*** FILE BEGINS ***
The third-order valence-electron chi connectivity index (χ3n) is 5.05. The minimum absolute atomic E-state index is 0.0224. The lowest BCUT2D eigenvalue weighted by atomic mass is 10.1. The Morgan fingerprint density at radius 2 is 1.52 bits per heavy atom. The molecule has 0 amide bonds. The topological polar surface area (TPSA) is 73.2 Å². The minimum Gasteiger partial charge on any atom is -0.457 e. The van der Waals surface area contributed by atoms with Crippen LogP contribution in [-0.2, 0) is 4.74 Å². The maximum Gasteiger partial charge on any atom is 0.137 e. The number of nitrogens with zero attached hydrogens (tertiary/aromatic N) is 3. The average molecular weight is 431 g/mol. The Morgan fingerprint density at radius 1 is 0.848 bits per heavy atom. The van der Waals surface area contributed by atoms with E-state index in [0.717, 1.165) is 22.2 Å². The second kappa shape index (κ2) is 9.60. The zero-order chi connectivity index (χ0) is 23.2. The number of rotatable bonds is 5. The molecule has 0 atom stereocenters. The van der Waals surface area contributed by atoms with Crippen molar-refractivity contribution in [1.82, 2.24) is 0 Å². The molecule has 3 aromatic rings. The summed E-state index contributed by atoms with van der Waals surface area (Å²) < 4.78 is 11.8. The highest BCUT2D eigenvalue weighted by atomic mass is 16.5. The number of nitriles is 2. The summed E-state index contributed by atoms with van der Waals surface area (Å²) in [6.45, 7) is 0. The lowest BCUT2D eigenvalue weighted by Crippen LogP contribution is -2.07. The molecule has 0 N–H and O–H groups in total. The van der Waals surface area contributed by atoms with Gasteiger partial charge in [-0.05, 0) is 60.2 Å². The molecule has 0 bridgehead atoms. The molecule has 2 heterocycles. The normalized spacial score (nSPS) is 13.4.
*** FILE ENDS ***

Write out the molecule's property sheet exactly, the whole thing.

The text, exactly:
The third-order valence-electron chi connectivity index (χ3n) is 5.05. The minimum absolute atomic E-state index is 0.0224. The lowest BCUT2D eigenvalue weighted by atomic mass is 10.1. The Morgan fingerprint density at radius 2 is 1.52 bits per heavy atom. The molecule has 0 amide bonds. The topological polar surface area (TPSA) is 73.2 Å². The minimum Gasteiger partial charge on any atom is -0.457 e. The van der Waals surface area contributed by atoms with Crippen LogP contribution in [-0.2, 0) is 4.74 Å². The maximum Gasteiger partial charge on any atom is 0.137 e. The number of nitrogens with zero attached hydrogens (tertiary/aromatic N) is 3. The average molecular weight is 431 g/mol. The Morgan fingerprint density at radius 1 is 0.848 bits per heavy atom. The van der Waals surface area contributed by atoms with E-state index in [0.717, 1.165) is 22.2 Å². The second kappa shape index (κ2) is 9.60. The zero-order chi connectivity index (χ0) is 23.2. The number of rotatable bonds is 5. The molecule has 0 atom stereocenters. The van der Waals surface area contributed by atoms with Crippen molar-refractivity contribution in [1.82, 2.24) is 0 Å². The molecule has 3 aromatic rings. The summed E-state index contributed by atoms with van der Waals surface area (Å²) < 4.78 is 11.8. The highest BCUT2D eigenvalue weighted by atomic mass is 16.5. The number of nitriles is 2. The summed E-state index contributed by atoms with van der Waals surface area (Å²) in [6.45, 7) is 0. The lowest BCUT2D eigenvalue weighted by Crippen LogP contribution is -2.07. The molecule has 0 N–H and O–H groups in total. The van der Waals surface area contributed by atoms with Gasteiger partial charge in [-0.05, 0) is 60.2 Å². The molecule has 0 bridgehead atoms. The molecule has 2 heterocycles. The normalized spacial score (nSPS) is 13.4.